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Chennai Exclusive News Regional

Chennai school asked to repay donation for admitting a child

New Delhi, Aug 7 (): The Apex consumer commission asked a Chennai school to refund Rs 25,000 to the father of a child, as the school pressurized the parent to pay the amount as donation for its New Auditorium Project (NAP) to admit his daughter there.

The National Consumer Disputes Redressal Commission’s direction came after the child’s father K Rajendran’s appealed against a Tamil Nadu State Consumer Disputes Redressal Commission’s ruling through which his petition against Chennai (North) district forum’s order was cancelled.

The district forum, quashed the father’s complaint against Chennai’s CSI Ewart Matriculation Higher Secondary School by saying as the father of the child had paid the donation on his own desire, no deficiency in service is possible to the school for not refunding the amount.

Mr Rajendran in his complaint has stated that when he required an admission in the school for the sake of his second daughter, the school charged him Rs 25,000 towards the institute including Rs 5,220 towards tuition fee as well as special fees that included Rs 2,500 for constructing the building.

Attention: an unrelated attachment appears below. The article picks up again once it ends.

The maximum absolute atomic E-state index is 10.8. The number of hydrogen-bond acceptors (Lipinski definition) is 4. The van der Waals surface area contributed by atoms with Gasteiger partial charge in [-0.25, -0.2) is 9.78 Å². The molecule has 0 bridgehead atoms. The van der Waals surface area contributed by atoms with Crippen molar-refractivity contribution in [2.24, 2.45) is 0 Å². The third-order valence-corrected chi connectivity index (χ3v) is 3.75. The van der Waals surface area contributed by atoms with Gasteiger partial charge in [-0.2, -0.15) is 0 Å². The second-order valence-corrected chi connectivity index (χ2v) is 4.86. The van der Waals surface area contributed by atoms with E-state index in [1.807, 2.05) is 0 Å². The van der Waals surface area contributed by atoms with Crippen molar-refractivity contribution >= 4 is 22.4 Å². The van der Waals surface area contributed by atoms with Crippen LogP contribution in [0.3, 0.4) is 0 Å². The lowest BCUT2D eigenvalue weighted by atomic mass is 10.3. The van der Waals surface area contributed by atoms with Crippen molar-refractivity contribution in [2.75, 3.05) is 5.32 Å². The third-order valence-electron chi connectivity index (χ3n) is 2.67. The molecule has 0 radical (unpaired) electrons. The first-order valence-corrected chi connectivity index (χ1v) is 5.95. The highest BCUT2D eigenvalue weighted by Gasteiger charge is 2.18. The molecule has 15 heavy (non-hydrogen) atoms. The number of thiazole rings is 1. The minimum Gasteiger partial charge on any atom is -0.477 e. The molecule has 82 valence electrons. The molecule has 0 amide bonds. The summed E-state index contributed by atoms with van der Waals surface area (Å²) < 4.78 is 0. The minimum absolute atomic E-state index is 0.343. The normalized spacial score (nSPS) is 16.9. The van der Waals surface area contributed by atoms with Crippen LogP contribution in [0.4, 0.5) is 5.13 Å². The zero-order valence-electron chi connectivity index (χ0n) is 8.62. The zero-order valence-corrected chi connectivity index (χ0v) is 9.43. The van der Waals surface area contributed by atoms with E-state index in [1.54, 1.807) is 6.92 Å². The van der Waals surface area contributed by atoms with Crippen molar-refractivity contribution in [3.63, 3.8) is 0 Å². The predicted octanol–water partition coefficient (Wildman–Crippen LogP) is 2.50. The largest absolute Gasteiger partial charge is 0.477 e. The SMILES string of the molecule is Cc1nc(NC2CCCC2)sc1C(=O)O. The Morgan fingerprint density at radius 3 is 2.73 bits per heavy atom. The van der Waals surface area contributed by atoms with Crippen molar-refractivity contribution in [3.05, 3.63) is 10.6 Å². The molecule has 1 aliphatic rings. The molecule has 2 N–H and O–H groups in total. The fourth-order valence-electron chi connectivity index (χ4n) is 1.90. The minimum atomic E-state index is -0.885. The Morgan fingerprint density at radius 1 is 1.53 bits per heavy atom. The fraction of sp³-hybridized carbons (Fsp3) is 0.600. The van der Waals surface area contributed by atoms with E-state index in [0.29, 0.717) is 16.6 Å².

While referring to a fee slip that was issued by the school in which it was revealed that, according to NCDRC’s document donation of Rs 25,000 for the NAP was a condition for accepting the tuition fees. As per the terms in the fee slip it said fees will only be  accepted after the payment of NAP by DD and uniform by cash.

“We partially permit the revision petition and order the school to refund Rs 25,000 which was collected from the petitioner through force in order to get an admission for the petitioner’s daughter to class LKG in February, 2001. The school is also bound to pay Rs 5,000 as cost to the petitioner,” said the bench.

The school which failed to appear before the apex consumer commission had earlier challenged the petitioner’s complaint by saying that the sum of Rs 25,000 paid by Rajendran was a voluntary donation towards the NAP and was not taken as a regular fees or special fees and hence was non-refundable.